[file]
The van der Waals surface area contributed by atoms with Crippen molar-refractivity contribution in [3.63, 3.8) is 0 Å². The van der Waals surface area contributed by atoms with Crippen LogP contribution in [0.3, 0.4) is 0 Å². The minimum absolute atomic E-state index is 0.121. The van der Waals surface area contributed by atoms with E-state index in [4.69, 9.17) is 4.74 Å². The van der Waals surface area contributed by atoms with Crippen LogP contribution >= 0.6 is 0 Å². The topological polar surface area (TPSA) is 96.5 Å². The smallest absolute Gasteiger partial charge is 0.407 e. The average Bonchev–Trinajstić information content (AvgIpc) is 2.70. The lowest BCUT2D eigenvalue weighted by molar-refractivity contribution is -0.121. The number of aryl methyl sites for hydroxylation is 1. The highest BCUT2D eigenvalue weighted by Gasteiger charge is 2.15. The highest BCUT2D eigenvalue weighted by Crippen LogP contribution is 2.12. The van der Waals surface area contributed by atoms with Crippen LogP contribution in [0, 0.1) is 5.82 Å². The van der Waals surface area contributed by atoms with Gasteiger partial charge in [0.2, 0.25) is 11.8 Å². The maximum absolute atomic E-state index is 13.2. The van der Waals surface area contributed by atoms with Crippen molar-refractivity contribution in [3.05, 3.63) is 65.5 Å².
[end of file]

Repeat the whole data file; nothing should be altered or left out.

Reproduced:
The van der Waals surface area contributed by atoms with Crippen molar-refractivity contribution in [3.63, 3.8) is 0 Å². The van der Waals surface area contributed by atoms with Crippen LogP contribution in [0.3, 0.4) is 0 Å². The minimum absolute atomic E-state index is 0.121. The van der Waals surface area contributed by atoms with E-state index in [4.69, 9.17) is 4.74 Å². The van der Waals surface area contributed by atoms with Crippen LogP contribution >= 0.6 is 0 Å². The topological polar surface area (TPSA) is 96.5 Å². The smallest absolute Gasteiger partial charge is 0.407 e. The average Bonchev–Trinajstić information content (AvgIpc) is 2.70. The lowest BCUT2D eigenvalue weighted by molar-refractivity contribution is -0.121. The number of aryl methyl sites for hydroxylation is 1. The highest BCUT2D eigenvalue weighted by Gasteiger charge is 2.15. The highest BCUT2D eigenvalue weighted by Crippen LogP contribution is 2.12. The van der Waals surface area contributed by atoms with Crippen LogP contribution in [0, 0.1) is 5.82 Å². The van der Waals surface area contributed by atoms with Gasteiger partial charge in [0.2, 0.25) is 11.8 Å². The maximum absolute atomic E-state index is 13.2. The van der Waals surface area contributed by atoms with Crippen molar-refractivity contribution in [3.05, 3.63) is 65.5 Å².